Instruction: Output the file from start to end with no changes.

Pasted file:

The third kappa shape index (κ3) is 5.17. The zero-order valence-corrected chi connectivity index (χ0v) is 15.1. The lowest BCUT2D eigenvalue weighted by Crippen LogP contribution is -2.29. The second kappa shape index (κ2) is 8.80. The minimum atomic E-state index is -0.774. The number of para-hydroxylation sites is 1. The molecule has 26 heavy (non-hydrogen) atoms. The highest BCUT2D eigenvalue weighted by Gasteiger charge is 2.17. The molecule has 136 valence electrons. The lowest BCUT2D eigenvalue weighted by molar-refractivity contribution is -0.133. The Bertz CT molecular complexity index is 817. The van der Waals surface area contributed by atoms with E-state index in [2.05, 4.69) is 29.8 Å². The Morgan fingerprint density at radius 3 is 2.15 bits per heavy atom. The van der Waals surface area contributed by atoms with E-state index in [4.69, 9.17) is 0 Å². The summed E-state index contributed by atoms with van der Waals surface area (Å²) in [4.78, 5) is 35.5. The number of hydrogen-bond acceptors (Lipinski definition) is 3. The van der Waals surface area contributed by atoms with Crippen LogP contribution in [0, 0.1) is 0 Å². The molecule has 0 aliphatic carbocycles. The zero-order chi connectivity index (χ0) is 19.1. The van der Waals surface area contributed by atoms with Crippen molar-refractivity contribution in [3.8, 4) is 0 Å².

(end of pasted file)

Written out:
The third kappa shape index (κ3) is 5.17. The zero-order valence-corrected chi connectivity index (χ0v) is 15.1. The lowest BCUT2D eigenvalue weighted by Crippen LogP contribution is -2.29. The second kappa shape index (κ2) is 8.80. The minimum atomic E-state index is -0.774. The number of para-hydroxylation sites is 1. The molecule has 26 heavy (non-hydrogen) atoms. The highest BCUT2D eigenvalue weighted by Gasteiger charge is 2.17. The molecule has 136 valence electrons. The lowest BCUT2D eigenvalue weighted by molar-refractivity contribution is -0.133. The Bertz CT molecular complexity index is 817. The van der Waals surface area contributed by atoms with E-state index in [2.05, 4.69) is 29.8 Å². The Morgan fingerprint density at radius 3 is 2.15 bits per heavy atom. The van der Waals surface area contributed by atoms with E-state index in [4.69, 9.17) is 0 Å². The summed E-state index contributed by atoms with van der Waals surface area (Å²) in [4.78, 5) is 35.5. The number of hydrogen-bond acceptors (Lipinski definition) is 3. The van der Waals surface area contributed by atoms with Crippen LogP contribution in [0, 0.1) is 0 Å². The molecule has 0 aliphatic carbocycles. The zero-order chi connectivity index (χ0) is 19.1. The van der Waals surface area contributed by atoms with Crippen molar-refractivity contribution in [3.8, 4) is 0 Å².